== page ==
Have you ever been in a conversation with a “name-dropper”?

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These folks can be tough to talk to sometimes.  It’s not the fact that they’re connected that’s annoying.  Nor is it the fact they give credit where credit is due (when something is not their idea). 

The annoying thing with “name-droppers” is the pride they take in their connection and in the name they’re quoting.  We like to be associated with important people.  It’s human nature.

We see this idea built into our society.  If we get rich and give money to our favorite college or university, they might name a building after us.  To some Christians, they feel they deserve similar honor if they give a lot of money to their local congregation.

There’s this drive in us to be important and be known for our connections, wealth, prestige, information, knowledge, or position. 

But for disciples of Jesus, it’s different.  We read an example of how different it is in our passage today in John 1:35-42.

The next day John was there again with two of his disciples. When he saw Jesus passing by, he said, “Look, the Lamb of God!”  When the two disciples heard him say this, they followed Jesus. Turning around, Jesus saw them following and asked, “What do you want?”

They said, “Rabbi” (which means “Teacher”), “where are you staying?” “Come,” he replied, “and you will see.”  So they went and saw where he was staying, and they spent that day with him. It was about four in the afternoon.

Andrew, Simon Peter’s brother, was one of the two who heard what John had said and who had followed Jesus. The first thing Andrew did was to find his brother Simon and tell him, “We have found the Messiah” (that is, the Christ). And he brought him to Jesus.  Jesus looked at him and said, “You are Simon son of John. You will be called Cephas” (which, when translated, is Peter).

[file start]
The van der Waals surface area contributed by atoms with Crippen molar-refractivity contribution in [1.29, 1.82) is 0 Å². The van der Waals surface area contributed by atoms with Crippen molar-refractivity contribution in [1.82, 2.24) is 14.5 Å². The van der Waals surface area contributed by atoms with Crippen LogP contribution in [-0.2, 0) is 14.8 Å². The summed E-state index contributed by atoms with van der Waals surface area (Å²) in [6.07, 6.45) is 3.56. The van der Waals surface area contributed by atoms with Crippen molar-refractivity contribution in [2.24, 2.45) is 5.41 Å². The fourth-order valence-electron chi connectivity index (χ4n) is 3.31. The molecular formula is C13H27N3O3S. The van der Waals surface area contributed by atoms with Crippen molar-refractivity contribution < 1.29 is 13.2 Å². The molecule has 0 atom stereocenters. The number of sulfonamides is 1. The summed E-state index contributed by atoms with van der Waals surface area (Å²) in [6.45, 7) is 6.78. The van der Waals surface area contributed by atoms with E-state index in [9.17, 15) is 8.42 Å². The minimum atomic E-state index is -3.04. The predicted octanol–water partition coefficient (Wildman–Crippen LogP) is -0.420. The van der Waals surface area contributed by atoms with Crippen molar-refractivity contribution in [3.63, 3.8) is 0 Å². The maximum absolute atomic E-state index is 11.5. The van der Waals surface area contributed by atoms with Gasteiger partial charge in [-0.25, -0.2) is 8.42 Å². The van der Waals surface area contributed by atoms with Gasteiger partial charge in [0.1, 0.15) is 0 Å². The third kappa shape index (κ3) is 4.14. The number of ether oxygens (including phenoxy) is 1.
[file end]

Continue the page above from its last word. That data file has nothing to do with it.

John 1:35-42
New International Version

Who were these two disciples of John the Baptizer who left John to check out Jesus?  One is named directly: Andrew (Simon Peter’s brother).  The other is most likely the author himself, John (the Apostle, not John the Baptizer).

Jesus responded to their walking up behind him with “What do you want?”.  This isn’t chit chat.  This is asking them of their motivations.  Why do they want out of this encounter?  Jesus’ response to them was not to let them know what they would become in time, but to simply invite them to take another step towards Him.  Their formal calling from Him would come later.

Andrew told his brother Simon who would also end up following Jesus.

But it’s the response of John the Baptizer that catches my attention.  When John first saw Jesus, he said, “Look, the Lamb of God!” Then some of his own disciples leave him to check out Jesus.  It was normal for first century Jewish teachers to accept disciples.  They didn’t recruit them; they allowed people to follow along and learn.

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But John the Baptizer encourages his disciples to “go look” at Jesus and examine His teaching.  This is a remarkable example of humility on John’s part as he is willing to lose his disciples to the Great Teacher, Jesus Christ.

John the Baptizer knew his role and how he “fit” into the Lord’s plan.  He wasn’t trying to gain prestige or position.  Instead, he was paving the way for others to find Jesus.  The only name John was willing to drop in a conversation was Jesus’.

Can the same be said of us?  Is it His name we drop in conversation?  Are we more concerned with how He views us instead of how our fellow humans regard us?  Are we more satisfied with people thinking less of us if it means they think more of Him?

Years ago, I met an older gentleman.  I asked, “How are you doing?”  His response changed the way I answer that question myself.  He said, “I’m blessed far more than I deserve.”  Touché. 

Let’s work at dropping the name of Jesus into our conversations.  May we live out a desire to make our lives less about us and more about Jesus.